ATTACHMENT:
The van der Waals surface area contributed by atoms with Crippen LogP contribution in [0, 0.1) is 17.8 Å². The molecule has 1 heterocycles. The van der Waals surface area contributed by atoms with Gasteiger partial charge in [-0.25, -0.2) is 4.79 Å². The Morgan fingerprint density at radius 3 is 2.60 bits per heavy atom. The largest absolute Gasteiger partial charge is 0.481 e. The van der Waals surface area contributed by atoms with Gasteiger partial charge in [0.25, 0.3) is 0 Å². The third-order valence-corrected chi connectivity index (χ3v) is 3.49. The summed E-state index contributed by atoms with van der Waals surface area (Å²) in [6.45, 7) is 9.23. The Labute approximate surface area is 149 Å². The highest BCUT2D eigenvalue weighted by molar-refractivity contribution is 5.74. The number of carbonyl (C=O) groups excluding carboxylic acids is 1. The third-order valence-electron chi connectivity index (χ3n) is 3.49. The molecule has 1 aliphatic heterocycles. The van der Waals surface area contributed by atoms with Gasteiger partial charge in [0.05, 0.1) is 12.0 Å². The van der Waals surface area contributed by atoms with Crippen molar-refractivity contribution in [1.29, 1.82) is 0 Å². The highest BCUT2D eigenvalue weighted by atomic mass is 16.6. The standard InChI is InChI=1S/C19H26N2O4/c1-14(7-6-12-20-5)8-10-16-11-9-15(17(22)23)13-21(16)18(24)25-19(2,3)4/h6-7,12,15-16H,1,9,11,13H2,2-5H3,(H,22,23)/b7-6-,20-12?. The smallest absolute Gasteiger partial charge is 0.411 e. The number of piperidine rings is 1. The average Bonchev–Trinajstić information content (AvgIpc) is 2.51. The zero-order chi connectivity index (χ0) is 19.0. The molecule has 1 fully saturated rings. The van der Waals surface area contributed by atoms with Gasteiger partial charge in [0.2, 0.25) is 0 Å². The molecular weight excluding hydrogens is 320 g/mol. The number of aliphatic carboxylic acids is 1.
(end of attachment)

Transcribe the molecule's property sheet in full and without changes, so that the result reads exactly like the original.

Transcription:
The van der Waals surface area contributed by atoms with Crippen LogP contribution in [0, 0.1) is 17.8 Å². The molecule has 1 heterocycles. The van der Waals surface area contributed by atoms with Gasteiger partial charge in [-0.25, -0.2) is 4.79 Å². The Morgan fingerprint density at radius 3 is 2.60 bits per heavy atom. The largest absolute Gasteiger partial charge is 0.481 e. The van der Waals surface area contributed by atoms with Gasteiger partial charge in [0.25, 0.3) is 0 Å². The third-order valence-corrected chi connectivity index (χ3v) is 3.49. The summed E-state index contributed by atoms with van der Waals surface area (Å²) in [6.45, 7) is 9.23. The Labute approximate surface area is 149 Å². The highest BCUT2D eigenvalue weighted by molar-refractivity contribution is 5.74. The number of carbonyl (C=O) groups excluding carboxylic acids is 1. The third-order valence-electron chi connectivity index (χ3n) is 3.49. The molecule has 1 aliphatic heterocycles. The van der Waals surface area contributed by atoms with Gasteiger partial charge in [0.05, 0.1) is 12.0 Å². The van der Waals surface area contributed by atoms with Crippen molar-refractivity contribution in [1.29, 1.82) is 0 Å². The highest BCUT2D eigenvalue weighted by atomic mass is 16.6. The standard InChI is InChI=1S/C19H26N2O4/c1-14(7-6-12-20-5)8-10-16-11-9-15(17(22)23)13-21(16)18(24)25-19(2,3)4/h6-7,12,15-16H,1,9,11,13H2,2-5H3,(H,22,23)/b7-6-,20-12?. The smallest absolute Gasteiger partial charge is 0.411 e. The number of piperidine rings is 1. The average Bonchev–Trinajstić information content (AvgIpc) is 2.51. The zero-order chi connectivity index (χ0) is 19.0. The molecule has 1 fully saturated rings. The van der Waals surface area contributed by atoms with Gasteiger partial charge in [0.2, 0.25) is 0 Å². The molecular weight excluding hydrogens is 320 g/mol. The number of aliphatic carboxylic acids is 1.